While the idea may seem bizarre, the founder of the museum–Dr Bindeshwar Pathak, a social activist and the Founder of Sulabh Sanitation and Social Reform Movement, wanted to highlight the need to address the issues that have plagued the sanitation sector in the country.
What’s a visit to Delhi if you don’t get an opportunity to sample its food? Of course, the street food is the showstopper but don’t just try it in popular areas like Chandni Chowk or Lajpat Nagar. Instead, try the paranthas near Moolchand flyover, the rajma chawal at Shankar Market in Connaught Place, and south Indian fare at INA. You could also enjoy a large plate of piping hot momos and a mug of fruit beer at the Sikkim stall in Dilli Haat.
While Tibetan food is available in every nook and cranny in Majnu ka Tila, you don’t have to trek all the way to north Delhi! Instead, head to Lha Kitchen in Safdarjung Enclave for its soupy thukpa or jhol momos.
If street food is not for you, head to any of the plush cultural districts in the city—from Chanakyapuri, Khan Market to Lodhi Road, or Delhi’s close cousin Gurugram where you have several complexes from DLF CyberHub, One Horizon Centre, and 32nd Avenue serving Indian, Asian, Burmese and Continental cuisines.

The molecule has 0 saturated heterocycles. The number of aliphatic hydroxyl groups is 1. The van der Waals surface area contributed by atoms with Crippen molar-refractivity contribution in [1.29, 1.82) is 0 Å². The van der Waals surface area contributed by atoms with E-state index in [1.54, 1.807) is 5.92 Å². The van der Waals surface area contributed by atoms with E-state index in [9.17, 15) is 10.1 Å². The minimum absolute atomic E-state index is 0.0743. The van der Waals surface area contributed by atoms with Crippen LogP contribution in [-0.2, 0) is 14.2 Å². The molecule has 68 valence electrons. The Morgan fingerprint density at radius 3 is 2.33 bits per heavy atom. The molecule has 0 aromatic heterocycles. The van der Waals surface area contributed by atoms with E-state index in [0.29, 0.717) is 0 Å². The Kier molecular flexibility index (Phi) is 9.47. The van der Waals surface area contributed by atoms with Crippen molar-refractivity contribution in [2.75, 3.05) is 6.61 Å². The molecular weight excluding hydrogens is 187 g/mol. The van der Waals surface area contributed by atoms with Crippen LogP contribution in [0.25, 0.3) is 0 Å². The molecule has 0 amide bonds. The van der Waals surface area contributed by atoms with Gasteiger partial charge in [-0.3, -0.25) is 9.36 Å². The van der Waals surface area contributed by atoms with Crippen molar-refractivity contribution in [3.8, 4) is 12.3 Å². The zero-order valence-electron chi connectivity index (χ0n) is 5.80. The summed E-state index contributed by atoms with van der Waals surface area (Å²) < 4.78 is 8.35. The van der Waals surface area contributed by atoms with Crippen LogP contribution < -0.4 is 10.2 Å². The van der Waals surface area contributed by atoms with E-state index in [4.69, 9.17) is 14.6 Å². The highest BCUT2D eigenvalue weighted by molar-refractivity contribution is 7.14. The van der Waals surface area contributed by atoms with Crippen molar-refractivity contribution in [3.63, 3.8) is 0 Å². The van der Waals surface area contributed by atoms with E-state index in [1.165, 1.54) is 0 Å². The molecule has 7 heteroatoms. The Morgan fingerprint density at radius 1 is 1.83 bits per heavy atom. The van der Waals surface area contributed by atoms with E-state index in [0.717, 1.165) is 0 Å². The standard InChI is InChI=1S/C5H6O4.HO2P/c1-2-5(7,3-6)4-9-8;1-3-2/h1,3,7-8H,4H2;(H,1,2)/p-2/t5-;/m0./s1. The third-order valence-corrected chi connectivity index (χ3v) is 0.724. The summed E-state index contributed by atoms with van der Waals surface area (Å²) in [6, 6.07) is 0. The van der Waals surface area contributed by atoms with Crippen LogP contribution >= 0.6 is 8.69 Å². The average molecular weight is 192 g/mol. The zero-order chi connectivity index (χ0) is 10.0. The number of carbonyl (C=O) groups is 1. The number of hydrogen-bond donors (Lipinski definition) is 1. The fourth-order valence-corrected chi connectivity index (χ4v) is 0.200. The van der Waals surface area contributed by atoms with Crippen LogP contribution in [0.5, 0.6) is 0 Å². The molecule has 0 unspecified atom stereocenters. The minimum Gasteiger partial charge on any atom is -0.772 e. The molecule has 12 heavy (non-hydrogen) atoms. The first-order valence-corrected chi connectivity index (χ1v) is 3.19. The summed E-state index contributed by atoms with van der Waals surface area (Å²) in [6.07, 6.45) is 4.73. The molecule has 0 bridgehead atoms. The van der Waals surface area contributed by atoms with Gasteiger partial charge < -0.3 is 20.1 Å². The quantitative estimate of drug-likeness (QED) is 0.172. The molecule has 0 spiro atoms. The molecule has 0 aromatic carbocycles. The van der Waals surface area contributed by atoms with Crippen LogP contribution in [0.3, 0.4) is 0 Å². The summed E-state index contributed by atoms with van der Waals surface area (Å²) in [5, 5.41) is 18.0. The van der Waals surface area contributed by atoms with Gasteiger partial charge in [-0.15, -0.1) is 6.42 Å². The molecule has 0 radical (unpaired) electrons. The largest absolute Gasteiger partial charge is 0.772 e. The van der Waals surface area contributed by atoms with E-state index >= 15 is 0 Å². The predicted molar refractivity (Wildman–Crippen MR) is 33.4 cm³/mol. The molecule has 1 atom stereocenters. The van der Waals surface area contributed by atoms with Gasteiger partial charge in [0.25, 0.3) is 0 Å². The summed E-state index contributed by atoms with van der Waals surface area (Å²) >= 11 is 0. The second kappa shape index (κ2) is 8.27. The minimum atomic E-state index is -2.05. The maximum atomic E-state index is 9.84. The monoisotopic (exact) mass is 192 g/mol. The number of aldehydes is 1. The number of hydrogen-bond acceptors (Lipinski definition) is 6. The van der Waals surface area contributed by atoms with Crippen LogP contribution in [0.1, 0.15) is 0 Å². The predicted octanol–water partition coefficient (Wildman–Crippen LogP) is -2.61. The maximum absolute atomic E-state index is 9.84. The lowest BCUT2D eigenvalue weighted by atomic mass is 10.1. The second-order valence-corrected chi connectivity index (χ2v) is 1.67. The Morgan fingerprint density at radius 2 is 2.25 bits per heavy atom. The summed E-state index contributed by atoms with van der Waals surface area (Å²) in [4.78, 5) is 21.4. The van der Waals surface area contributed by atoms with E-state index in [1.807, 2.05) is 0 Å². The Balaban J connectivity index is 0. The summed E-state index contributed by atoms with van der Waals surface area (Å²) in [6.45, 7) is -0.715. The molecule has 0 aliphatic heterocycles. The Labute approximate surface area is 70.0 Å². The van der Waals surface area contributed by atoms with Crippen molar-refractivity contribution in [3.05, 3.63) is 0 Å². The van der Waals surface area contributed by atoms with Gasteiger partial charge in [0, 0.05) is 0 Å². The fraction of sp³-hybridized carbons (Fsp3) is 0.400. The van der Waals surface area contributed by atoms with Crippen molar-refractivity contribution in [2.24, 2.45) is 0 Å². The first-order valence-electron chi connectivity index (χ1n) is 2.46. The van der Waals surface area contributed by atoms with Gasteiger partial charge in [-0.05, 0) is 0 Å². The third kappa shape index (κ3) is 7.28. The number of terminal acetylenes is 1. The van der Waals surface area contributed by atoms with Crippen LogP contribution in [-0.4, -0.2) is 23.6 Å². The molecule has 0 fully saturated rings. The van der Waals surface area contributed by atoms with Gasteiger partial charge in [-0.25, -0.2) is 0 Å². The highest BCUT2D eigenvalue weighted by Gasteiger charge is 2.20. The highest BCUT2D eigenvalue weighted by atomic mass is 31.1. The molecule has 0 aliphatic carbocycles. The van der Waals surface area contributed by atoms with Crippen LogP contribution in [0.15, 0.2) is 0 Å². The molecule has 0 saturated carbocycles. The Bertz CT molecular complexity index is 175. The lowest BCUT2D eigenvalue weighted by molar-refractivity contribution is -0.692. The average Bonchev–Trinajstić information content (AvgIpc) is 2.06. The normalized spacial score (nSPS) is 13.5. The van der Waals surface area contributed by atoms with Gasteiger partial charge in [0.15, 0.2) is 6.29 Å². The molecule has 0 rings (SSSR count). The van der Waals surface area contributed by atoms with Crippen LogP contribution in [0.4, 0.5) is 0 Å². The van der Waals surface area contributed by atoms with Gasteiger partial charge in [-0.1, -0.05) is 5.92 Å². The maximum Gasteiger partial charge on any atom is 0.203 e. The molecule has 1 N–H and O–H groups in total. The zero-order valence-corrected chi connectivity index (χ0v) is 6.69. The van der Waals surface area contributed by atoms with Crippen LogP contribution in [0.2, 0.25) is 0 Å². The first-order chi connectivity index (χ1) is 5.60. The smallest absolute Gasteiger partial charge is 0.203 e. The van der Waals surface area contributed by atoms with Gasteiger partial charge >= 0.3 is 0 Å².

Looking for some of the best watering holes in Delhi? Your search ends at Sidecar which ranked at the 18th spot in Asia’s 50 Best Bars 2023. There’s also Home, Lair, and PCO that come close and offer an eclectic range of cocktails.
Don’t leave the city without visiting some of its most vibrant markets! There’s Sarojini Nagar and Janpath for street shopping, Mehrauli, Shahpur Jat and Dhan Mill for designer wear, and Connaught Place to take a walk through some of the biggest showrooms.
You could also head to Select CityWalk mall in Saket or DLF Promenade, as well as the luxurious Emporio for a dose of retail therapy.
What are you waiting for? Pack your bags and head to Delhi today. After all, Dilli door nahin!
(All the images are sourced from Shutterstock.)
Edited by Affirunisa Kankudti